- It plays very quickly, which I appreciate. This is just kind of a go-to requirement for me for abstract games. I want a game that I can play a few times in a session so that I can develop a sense of familiarity with it quickly.
- The game also belongs to a nice category of games where it’s very easy to replay after losing. Or winning, if you win, I guess. I usually call these “Rack ‘Em” games since, like pool, I just end up re-racking for another game whenever I lose. That’s often. I’m not good at pool. But these quick abstract games invite a lot of replay just because they’re easy to learn, quick to set up and tear down, and fast to play. These are all great things for me (and for players looking to get into abstract games from a relatively new standpoint). The tougher and more complex abstract strategy games are fun, but they don’t always do as good of a job ramping players up.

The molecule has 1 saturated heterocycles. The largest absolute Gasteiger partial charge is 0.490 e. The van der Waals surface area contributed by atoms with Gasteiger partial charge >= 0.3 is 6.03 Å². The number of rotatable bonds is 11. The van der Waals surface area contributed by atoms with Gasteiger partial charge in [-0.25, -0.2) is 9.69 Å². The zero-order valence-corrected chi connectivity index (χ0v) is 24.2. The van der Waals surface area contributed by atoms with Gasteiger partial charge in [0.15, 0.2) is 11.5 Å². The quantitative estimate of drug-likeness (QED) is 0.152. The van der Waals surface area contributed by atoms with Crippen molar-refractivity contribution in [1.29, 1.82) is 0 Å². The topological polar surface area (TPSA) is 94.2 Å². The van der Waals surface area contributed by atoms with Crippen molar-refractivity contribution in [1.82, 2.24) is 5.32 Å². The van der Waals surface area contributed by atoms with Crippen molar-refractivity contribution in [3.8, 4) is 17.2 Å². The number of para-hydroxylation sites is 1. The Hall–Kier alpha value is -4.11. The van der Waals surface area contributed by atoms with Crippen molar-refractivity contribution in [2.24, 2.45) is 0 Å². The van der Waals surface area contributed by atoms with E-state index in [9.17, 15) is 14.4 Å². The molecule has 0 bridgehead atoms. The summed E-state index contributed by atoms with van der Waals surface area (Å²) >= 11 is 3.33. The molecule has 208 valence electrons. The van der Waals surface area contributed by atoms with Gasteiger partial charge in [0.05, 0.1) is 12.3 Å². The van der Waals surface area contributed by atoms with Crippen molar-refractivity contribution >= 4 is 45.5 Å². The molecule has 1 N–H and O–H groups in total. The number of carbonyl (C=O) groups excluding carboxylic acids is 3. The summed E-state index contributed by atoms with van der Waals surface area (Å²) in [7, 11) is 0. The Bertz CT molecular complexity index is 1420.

- Giving the piece to your opponent to play is just different enough that it really throws off my strategic thinking. I like it. I’m not sure what’s so unique about it for my brain; I think I just haven’t done that before? This also avoids the part of my brain that doesn’t like “I cut, you choose” games, so, that’s good. I think it’s a very fun bit of strategy, though, trying to give your opponent a piece that will set them up for a major failure. It feels great when you can land that, and watching them escape your trap is also satisfying in a frustrating way.
- As befitting the Mehs, a very whiny complaint, but the pieces are kind of generic-looking. I think they could have been funner shapes than square pieces and round pieces, I suppose is the point I’m trying to make. They’re fine, but I could imagine a particularly striking set existing that I would also like.
- I worry a bit about the pieces or the board getting goofed by just flopping around inside of the box; this is where a nice insert or something would have been really good. Especially since there are so few pieces, it would be nice to have some way of storing them outside of a thin bag so that they don’t just kinda smack into the edges of the box.